That was the night I attended my first Dylan concert, and I picked a good one. As that linked review of the bootleg puts it, it was “an incredible, jaw-drop performance”. I listened to the concert again before writing this, and it would still make me buy another ticket to attend the following night’s concert just as I did over twenty years ago. I think what surprised me most at the time was how many classic older songs were in the setlist—some idiosyncratic performances by Dylan as usual, but all great songs performed in extended versions by either a very solid rock band or in a stunning acoustic set by Dylan.
Of course the following night’s show didn’t seem as good for whatever reason (fewer classics, although it did include the two songs which inspired the first posts in this series), but a year later I was back in the same theater to see Dylan again—this time I thought opening act Patti Smith, who I’d never seen before and most of whose songs I wasn’t that familiar with, blew him away. Another year later and it was Dylan’s turn to blow away Van Morrison as they shared a bill at a large sports arena. It was fun to hear some of Morrison’s upbeat songs but the constant switching between those and the slower spiritual songs was jarring and the band’s performance much too slick.
My first Dylan concert was one of the best I’ve ever attended but the concert I’m happiest to have attended actually wasn’t very good—George Harrison in 1974. He was hoarse, a chunk of the concert was Indian music, other band members led a couple songs, and some of Harrison’s song selections weren’t that great. But I arranged our group of attendees (my cousin, her stepsister, and a guy I went to high school with) and it was a bit of history. There were also some big stadium shows during those years which I have very little memory of but I’m fairly sure I saw the Stones, a Beach Boys/Chicago cobill, Fleetwood Mac, Eagles, and Elton John. Did I see the Allman Brothers or just listen to a lot of live recordings? It’s a bit of a blur.
The strangest setting for a concert was a farm building somewhere in Illinois. Or maybe it was an old hockey rink. All I’m really sure of is that it was a large rectangular building with no seating, lots of drinking during the show, and pissing in a trough on the outside of the building. That was for the group Boston after their peak.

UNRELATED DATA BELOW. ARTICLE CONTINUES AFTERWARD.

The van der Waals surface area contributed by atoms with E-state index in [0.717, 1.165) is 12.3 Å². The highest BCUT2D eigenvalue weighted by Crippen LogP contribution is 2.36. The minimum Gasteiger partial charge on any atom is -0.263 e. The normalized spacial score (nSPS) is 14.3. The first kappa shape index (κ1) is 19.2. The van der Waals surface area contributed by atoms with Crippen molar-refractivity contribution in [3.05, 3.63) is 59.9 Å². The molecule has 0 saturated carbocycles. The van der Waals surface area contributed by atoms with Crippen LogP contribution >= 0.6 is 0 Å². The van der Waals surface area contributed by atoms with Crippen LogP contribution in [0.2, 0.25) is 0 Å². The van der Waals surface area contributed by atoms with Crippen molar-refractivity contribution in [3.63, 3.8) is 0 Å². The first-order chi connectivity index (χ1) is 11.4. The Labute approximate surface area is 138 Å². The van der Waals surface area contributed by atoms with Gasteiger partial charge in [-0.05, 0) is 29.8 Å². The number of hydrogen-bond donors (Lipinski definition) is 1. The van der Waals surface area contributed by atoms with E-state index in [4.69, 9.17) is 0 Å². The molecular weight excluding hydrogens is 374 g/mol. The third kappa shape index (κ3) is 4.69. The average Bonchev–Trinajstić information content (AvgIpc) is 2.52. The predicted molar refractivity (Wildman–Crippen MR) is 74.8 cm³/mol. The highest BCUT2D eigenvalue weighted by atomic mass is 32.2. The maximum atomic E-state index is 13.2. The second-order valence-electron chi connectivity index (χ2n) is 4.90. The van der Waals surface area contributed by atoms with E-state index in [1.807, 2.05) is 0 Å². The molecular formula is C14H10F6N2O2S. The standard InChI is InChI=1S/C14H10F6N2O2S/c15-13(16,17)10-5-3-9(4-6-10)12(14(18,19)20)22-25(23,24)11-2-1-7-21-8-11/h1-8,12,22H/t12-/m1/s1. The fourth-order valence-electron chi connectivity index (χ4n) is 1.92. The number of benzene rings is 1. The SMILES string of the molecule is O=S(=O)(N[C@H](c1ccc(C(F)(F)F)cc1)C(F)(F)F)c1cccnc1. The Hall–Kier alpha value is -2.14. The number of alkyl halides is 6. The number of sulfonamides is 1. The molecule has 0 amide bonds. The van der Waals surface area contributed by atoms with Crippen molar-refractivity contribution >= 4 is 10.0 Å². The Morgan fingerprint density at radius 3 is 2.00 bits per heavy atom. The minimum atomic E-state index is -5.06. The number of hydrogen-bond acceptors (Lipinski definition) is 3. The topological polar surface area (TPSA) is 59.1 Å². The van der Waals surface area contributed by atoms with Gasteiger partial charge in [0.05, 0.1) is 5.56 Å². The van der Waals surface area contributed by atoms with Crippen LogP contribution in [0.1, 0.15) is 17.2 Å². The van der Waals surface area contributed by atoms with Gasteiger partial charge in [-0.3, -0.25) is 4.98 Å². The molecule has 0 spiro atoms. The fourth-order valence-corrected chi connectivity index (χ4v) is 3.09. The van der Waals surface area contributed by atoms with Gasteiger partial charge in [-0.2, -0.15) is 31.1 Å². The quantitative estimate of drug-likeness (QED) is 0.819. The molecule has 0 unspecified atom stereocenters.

There was blues on a Chicago pier, the Holmes Brothers at the Lowell folk festival, Harry Chapin at a university in Illinois, the Waterboys past their most exciting period but still good enough to make me wish even more that I’d seen them years earlier, and many free outdoor concerts everywhere I’ve lived.
In Boston, I enjoyed the fantastic singer-songwriter scene for many years, getting the chance to meet a lot of the local and touring performers. The legendary Utah Phillips, excellent guitarist Richard Thompson, many Greg Brown concerts, Luka Bloom liked my t-shirt, Chris Smither (a great songwriter, great guitarist, and great guy) recognized me from attending many concerts, Bill Morrissey played These Cold Fingers, Steve Forbert Goin’ Down to Laurel.
Patty Griffin, who I’d see as an opening act at a tiny place in Cambridge and then tell everyone who’d listen that she was going to be a big star if she wanted to be. Years later when she put out her first major release I had her sign a tape she had been selling at those early performances and she couldn’t believe I had it. Jonatha Brooke of The Story and a former dancer (oh, how I loved dancers), who signed “Stranger no more” by the lyrics of Full-Fledged Strangers. Lori Carson at a record store performance where I requested Snow Come Down which had just been released that morning. Joan Baez, who sang a fitting song about older women and younger men which caused my companion and I to look at each other at the same moment (we also attended a magical evening with the Paul Winter Consort at Symphony Hall).
Compared to my decades in Boston, the weeks I’ve spent in New Orleans aren’t much but many of my current favorite musicians are based there. I owned a couple of Walter Wolfman Washington’s lps back in the 80s in Boston, but I was introduced to most of the rest of these New Orleans musicians by a friend in Yellowstone. I saw Jon Cleary, who writes funny Facebook posts while touring, play solo piano at the same Frenchmen Street bar where I saw Washington’s band but would love to see him with his band, Anders Osborne who I haven’t seen in New Orleans but did see play in Montana, Johnny Sansone who I’ve yet to see in person, the Revivalists (loved their first three releases, but not the latest which seems more like a solo than a band album) who I saw at the Po-Boy Festival.
I’ve just finished rewatching Treme with the music commentaries playing and it was great to see and hear them all—I’d love to be able to live in New Orleans for a couple months to have the chance to see them all in the various local clubs where they play regularly when they’re not touring the world.
I don’t go out to hear as much music in Duluth as I used to when I first lived here, but Charlie Parr remains a favorite who I’m looking forward to see play by the Lake next month. A Jackson Browne concert here surprised me by how good it was. A couple weeks ago, I saw Sarah Krueger on the bus and felt a little star-struck which seemed odd considering all the much more famous people I’ve actually met; maybe I’ve just finally reached the dirty old man stage of my life.
There were many folks I wish I’d seen—Billie Holiday, Ben Webster, Coleman Hawkins, Jerry Garcia, John Lennon, Janis Joplin, Bob Marley, Jim Croce, Willy DeVille, War, and I suppose Bach wouldn’t have bad.